A New New Year’s

By Amy Quincy

A New New Year’s

I must have been insane to do it. Maybe my ability to reason had not been fully restored since the stroke. I still operated under my old personality. And the old me loved going out to ring in the New Year.

My mom decided she didn’t want to eat and just pushed me in my wheelchair to Vivian in the parking lot of Twisted Sister’s Restaurant and Bar.

Viv looked cute in tight metallic pants with a black silk scoop-neck and the strappy heels with the high cork wedge I’d passed on to her. I loved those shoes. Even as painful as they’d been after a night out, I loved them.

We waited in a short line. The girls wore tops covered by leather jackets that would later be shed to reveal sparkly colors and glitter and too much skin. I was conscious of my jeans and frumpy black sweater. I wore flat, black boots that might as well have been corrective shoes surrounded by all those tottering heels. These women clacked. I clomped.

The bouncer waved us in without asking for ID. We were old enough to never get carded and young enough to still get disappointed about it.

Viv pushed the wheelchair toward a large empty table up front that had a homemade sign with the words, “RESERVED – BAND” on it. Rob came over from practicing to thank us for coming out. He didn’t know we were grateful just to have a place to go. I used to love that when we were dating. Viv’s husband was in a band too, so we always had a choice of venues.

People parted as we cut across the dance floor on our way to the table. I received lots of attention, “Happy New Year!” wishes and condescending “you go, girl!” pats. Apparently, my very existence among the scene was to be commended.

When we reached the table, I had a moment’s panic. It was a bar table. It wasn’t so high that I could’ve rolled under it, so I insisted it was fine. And it was fine, if I sat back from it a bit. Good thing I’m tall. When the waitress came over, I ordered my new signature drink: Cranberry and vodka.

I drank cranberry and vodka because it came with the necessary straw. I had done enough time looking stupid with straws in wine glasses. At home, I felt free enough to sip my screw cap Chardonnay out of a big water bottle, but in public I tried to class it up a bit.

My drink arrived with a coffee stirrer, so Viv had to go up to the bar anyway. I sat cloaked in the darkness of the wall that was next to us, listening to the music. By my second drink, I was drunk. I knew this because I was having to repeat myself more than usual. My post-stroke slur is even worse after a few cocktails.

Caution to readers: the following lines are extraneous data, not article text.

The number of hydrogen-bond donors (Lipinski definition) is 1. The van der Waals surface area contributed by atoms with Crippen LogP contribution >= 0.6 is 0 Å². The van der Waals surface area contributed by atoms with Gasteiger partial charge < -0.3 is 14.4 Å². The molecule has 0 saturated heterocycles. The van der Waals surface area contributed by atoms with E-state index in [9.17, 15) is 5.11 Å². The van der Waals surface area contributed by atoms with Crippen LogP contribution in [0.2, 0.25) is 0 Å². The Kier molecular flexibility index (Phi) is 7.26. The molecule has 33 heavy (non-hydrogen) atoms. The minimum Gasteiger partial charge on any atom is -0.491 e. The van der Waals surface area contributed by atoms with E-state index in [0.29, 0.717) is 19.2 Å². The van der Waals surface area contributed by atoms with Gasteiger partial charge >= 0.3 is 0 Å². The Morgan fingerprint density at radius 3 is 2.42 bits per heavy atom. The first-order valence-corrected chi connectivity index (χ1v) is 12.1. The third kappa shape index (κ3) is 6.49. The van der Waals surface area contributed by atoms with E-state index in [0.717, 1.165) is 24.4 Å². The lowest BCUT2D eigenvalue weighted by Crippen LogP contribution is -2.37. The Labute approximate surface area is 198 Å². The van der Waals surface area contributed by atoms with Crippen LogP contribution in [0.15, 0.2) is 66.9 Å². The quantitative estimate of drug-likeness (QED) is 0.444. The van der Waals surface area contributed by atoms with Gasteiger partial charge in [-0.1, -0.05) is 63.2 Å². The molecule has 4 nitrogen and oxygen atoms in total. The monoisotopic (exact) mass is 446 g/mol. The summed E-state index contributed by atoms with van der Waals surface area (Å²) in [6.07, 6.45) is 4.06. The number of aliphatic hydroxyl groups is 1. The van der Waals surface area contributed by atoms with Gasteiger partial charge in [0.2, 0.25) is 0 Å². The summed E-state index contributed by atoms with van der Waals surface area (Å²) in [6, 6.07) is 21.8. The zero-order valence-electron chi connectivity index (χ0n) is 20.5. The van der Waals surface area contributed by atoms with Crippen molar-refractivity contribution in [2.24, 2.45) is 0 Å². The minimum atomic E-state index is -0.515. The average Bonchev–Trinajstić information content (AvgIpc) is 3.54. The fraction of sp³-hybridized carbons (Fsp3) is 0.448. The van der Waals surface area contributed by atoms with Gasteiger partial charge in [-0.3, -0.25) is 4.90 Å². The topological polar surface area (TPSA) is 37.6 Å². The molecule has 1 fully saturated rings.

The band played an old Train song. Viv and I had always danced to it. It didn’t matter if we were at opposite ends of the bar or if one of us was in line in the ladies’ room when it started. We would hear it and run, meeting out on the dance floor.

“Do you mind?” she asked.

“Of course not. Go,” I said.

And just like that, she was out on the floor.

I have no rhythm now. I can’t chair dance. I can’t bob my head. I can’t even tap my foot in time. I’m like that cowboy friend of Kevin Bacon’s in Footloose. The only thing I can do without looking like a total spaz is shake my shoulders – kind of a shimmy.

I ordered another cranberry and vodka. The song ended. Viv came back, and the band took a break. Rob came over and sat down. He gave me a long look.

“You’re drunk,” he said. I hadn’t said a thing.

In the hospital, he’d been the only one who could figure out what I was saying. Back when all I could do was grunt and gesture. When even my parents shrugged. Well, we had just lived together for three years. I hadn’t lived with either of my parents for eons.

“You know me so well,” I said.


“You know me so well,” I shouted, giving new meaning to the word slur.

Hours passed. The band kept playing. Friends I knew through Rob or Vivian came over to say hello. I usually didn’t like running into people that hadn’t seen the new me – old co-workers, acquaintances, men I had dated casually. The pity looks, the uncomfortable silence as they tried to figure out what to say. I always wanted to start, “So! You can see what I’ve been up to. What’s new with you?”

This was different. These were good friends of good friends. They seemed genuinely happy to see me.

There were only minutes left in the old year. I thought about where I was this time last year. Asleep in a hospital bed.

Viv brought me a plastic champagne glass with a straw bobbing in it. It looked ready to fall out.

I could so easily have not been there. I looked at all the people on the dance floor, Rob behind the drums, the band counting down. Viv put a silly party hat on my head and jumped up and down with a horn in her mouth.

So I wear clunky shoes, drink out of straws and can only shimmy my shoulders. This whole crazy New Year’s might be taking place without me. But I was there to see it, to be part of it. I slurped my champagne through a straw at midnight and felt grateful. You go, girl, indeed.

About this writer

  • Amy Quincy Amy Quincy has been working full-time as a freelance writer since her stroke in 2006. Amy has been published in Skirt!, Talking Writing, Fiction Fix, and Kaleidoscope. She is currently seeking publication for her memoir, Misadventures of a Happy Heart. Read more at www.amyfquincy.com.

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One Response to “A New New Year’s”

  1. janey womeldorf says:

    A touching, well-written essay. Thank you for sharing such honesty. Keep writing!

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